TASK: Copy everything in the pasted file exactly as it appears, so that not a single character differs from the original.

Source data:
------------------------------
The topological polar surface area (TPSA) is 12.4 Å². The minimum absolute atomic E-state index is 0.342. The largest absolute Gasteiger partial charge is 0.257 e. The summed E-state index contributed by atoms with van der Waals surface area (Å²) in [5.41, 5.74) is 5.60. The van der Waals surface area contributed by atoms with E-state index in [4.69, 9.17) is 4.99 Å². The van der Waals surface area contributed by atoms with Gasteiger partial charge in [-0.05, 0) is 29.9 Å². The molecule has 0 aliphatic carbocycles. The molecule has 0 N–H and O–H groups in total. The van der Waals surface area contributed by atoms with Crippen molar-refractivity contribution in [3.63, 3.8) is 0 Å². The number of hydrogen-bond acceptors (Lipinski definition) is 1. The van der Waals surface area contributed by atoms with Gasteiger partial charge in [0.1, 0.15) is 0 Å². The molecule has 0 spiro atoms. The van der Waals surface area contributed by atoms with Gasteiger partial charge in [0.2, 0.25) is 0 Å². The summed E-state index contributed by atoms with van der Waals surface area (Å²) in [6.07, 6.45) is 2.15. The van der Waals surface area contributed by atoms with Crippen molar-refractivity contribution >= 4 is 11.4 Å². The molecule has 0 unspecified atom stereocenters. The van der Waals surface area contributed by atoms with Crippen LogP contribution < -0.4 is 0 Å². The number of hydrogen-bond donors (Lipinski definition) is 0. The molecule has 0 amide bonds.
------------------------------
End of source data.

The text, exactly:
The topological polar surface area (TPSA) is 12.4 Å². The minimum absolute atomic E-state index is 0.342. The largest absolute Gasteiger partial charge is 0.257 e. The summed E-state index contributed by atoms with van der Waals surface area (Å²) in [5.41, 5.74) is 5.60. The van der Waals surface area contributed by atoms with E-state index in [4.69, 9.17) is 4.99 Å². The van der Waals surface area contributed by atoms with Gasteiger partial charge in [-0.05, 0) is 29.9 Å². The molecule has 0 aliphatic carbocycles. The molecule has 0 N–H and O–H groups in total. The van der Waals surface area contributed by atoms with Crippen molar-refractivity contribution in [3.63, 3.8) is 0 Å². The number of hydrogen-bond acceptors (Lipinski definition) is 1. The van der Waals surface area contributed by atoms with Gasteiger partial charge in [0.1, 0.15) is 0 Å². The molecule has 0 spiro atoms. The van der Waals surface area contributed by atoms with Gasteiger partial charge in [0.2, 0.25) is 0 Å². The summed E-state index contributed by atoms with van der Waals surface area (Å²) in [6.07, 6.45) is 2.15. The van der Waals surface area contributed by atoms with Crippen molar-refractivity contribution >= 4 is 11.4 Å². The molecule has 0 unspecified atom stereocenters. The van der Waals surface area contributed by atoms with Crippen LogP contribution < -0.4 is 0 Å². The number of hydrogen-bond donors (Lipinski definition) is 0. The molecule has 0 amide bonds.